A "Live Simulation" is simply a continuous transient simulation, which starts at time t = 0 and increments indefinitely by a user-defined time step. Simulations can be paused and continued but they run continuously until they are stopped, paused or reset. Live simulations can be stimulated by virtual instruments like a Function Generator or Power Supply, and their results can be measured by virtual instruments like the Oscilloscope, Ammeter, Voltmeter, etc. You can also use regular voltage or current sources to excite your circuit during a live simulation or use probes or circuit animation to display node voltages and currents in real time. You can vary your circuit's parameter values in real time from the "Circuit Parameters" panel of the toolbox and observe the circuit's response immediately.
"Predefined Tests", on the other hand, are run with some advance planning and preset simulation parameters. You can run tests to analyze your circuit in time and frequency domains and characterize its DC bias (operating point), transient and steady-state AC responses, noise performance, network parameters, etc. The output results of RF.Spice A/D tests are displayed on graphs or tabulated in tables.
Working with Two Simulation Engines
RF.Spice A/D has two distinct and independent simulation engines: the mixed-mode simulator and the event-driven digital simulator. Each of these two simulators has its own schematic mode and both are based on the Berkeley Spice and XSpice engine codes. The mixed-mode simulator simulates analog, RF and mixed analog/digital circuits. If your circuit is pure analog or RF or contains both analog and digital parts, then the mixed-mode schematic and simulator are used. If your circuit is pure digital, then the digital schematic and simulator are evoked, which allow for interactive inputs and outputs.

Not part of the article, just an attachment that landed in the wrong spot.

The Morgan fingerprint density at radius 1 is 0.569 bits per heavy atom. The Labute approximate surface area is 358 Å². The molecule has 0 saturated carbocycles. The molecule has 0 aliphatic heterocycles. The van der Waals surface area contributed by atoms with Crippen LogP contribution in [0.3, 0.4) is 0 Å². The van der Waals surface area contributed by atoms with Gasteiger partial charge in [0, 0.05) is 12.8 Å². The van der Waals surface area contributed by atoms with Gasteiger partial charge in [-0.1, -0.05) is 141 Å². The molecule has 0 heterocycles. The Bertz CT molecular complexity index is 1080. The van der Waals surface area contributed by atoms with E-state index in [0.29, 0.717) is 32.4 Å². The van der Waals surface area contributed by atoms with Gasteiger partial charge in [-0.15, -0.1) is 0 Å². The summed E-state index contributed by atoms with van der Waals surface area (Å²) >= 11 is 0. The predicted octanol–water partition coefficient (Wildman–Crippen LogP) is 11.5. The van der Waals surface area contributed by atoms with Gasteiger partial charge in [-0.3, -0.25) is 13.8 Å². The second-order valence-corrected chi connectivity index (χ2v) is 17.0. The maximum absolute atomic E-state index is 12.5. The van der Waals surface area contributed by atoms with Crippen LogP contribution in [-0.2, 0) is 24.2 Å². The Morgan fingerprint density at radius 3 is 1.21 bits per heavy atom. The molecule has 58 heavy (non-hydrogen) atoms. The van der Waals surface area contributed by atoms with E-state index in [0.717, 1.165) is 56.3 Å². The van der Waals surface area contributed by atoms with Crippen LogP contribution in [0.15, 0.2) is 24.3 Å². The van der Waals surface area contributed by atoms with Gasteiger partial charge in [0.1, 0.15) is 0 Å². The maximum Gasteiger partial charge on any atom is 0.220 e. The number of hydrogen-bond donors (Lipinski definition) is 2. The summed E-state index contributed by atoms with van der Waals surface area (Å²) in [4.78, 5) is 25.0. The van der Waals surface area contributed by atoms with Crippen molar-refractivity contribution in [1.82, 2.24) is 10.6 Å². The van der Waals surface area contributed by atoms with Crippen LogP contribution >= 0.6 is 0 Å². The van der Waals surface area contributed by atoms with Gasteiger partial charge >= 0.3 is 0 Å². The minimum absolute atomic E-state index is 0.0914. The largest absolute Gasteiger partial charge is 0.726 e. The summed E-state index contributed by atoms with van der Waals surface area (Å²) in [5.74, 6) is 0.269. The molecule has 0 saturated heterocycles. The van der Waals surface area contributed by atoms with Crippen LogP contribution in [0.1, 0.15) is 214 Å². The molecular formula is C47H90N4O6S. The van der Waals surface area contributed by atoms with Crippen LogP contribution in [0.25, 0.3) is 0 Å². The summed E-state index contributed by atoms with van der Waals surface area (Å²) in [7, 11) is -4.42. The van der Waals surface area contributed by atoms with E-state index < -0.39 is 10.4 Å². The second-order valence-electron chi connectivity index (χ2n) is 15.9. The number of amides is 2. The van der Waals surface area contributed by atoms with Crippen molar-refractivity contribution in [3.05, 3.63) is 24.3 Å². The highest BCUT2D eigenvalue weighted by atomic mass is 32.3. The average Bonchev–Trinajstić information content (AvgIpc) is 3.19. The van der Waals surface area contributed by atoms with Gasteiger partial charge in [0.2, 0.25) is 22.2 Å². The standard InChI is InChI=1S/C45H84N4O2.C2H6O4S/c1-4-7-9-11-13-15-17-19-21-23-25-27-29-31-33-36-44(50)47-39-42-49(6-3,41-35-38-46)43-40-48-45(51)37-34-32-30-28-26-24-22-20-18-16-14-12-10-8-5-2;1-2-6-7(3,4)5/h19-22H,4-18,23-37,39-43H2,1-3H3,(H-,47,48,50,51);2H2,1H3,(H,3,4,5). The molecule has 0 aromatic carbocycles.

|The selection of the appropriate schematic mode and simulation engine (mixed-mode vs. digital) is done automatically by RF.Spice A/D based on the parts used in your circuit.|
You can run both of RF.Spice's mixed-mode and digital simulation engines in either of its two simulation modes, that is, either as a live simulation or as a predefined test. However, digital circuit analysis is more effective as a live simulation, whereby you can step time by the clock cycles and observe your circuit's response using live digital timing diagrams. On the other hand, for most RF circuits you need to perform either an AC frequency sweep test or a network analysis.
- A Pentium P5 or later processor
- 4GB RAM minimum
- Microsoft Windows 7, 8 or 10 operating system or higher
Download and run the executable installer program from the download link that is provided to you by EMAG Technologies Inc. and follow the installer instructions step by step.
|The RF.Spice A/D program is installed in a folder called "B2Spice" located under the "Program Files (x86)" folder of your computer's C drive for downward compatibility.|
The RF.Spice A/D application comes with a node-locked license that works only on the computer for which it was originally generated. After you install RF.Spice A/D on your computer and try to start the program for the first time, it pops up an error message saying it could not locate the license file. This message also displays one or more MAC Addresses specific to the computer on which you have installed the RF.Spice A/D application. A MAC address is a 12-character string that is a combination of letters and numbers. You need to email this MAC address to us so we can generate a license file for you. Once you receive the ".LIC" license file from us, place it in the "Licenses" folder of your installation directory. You are now set to go!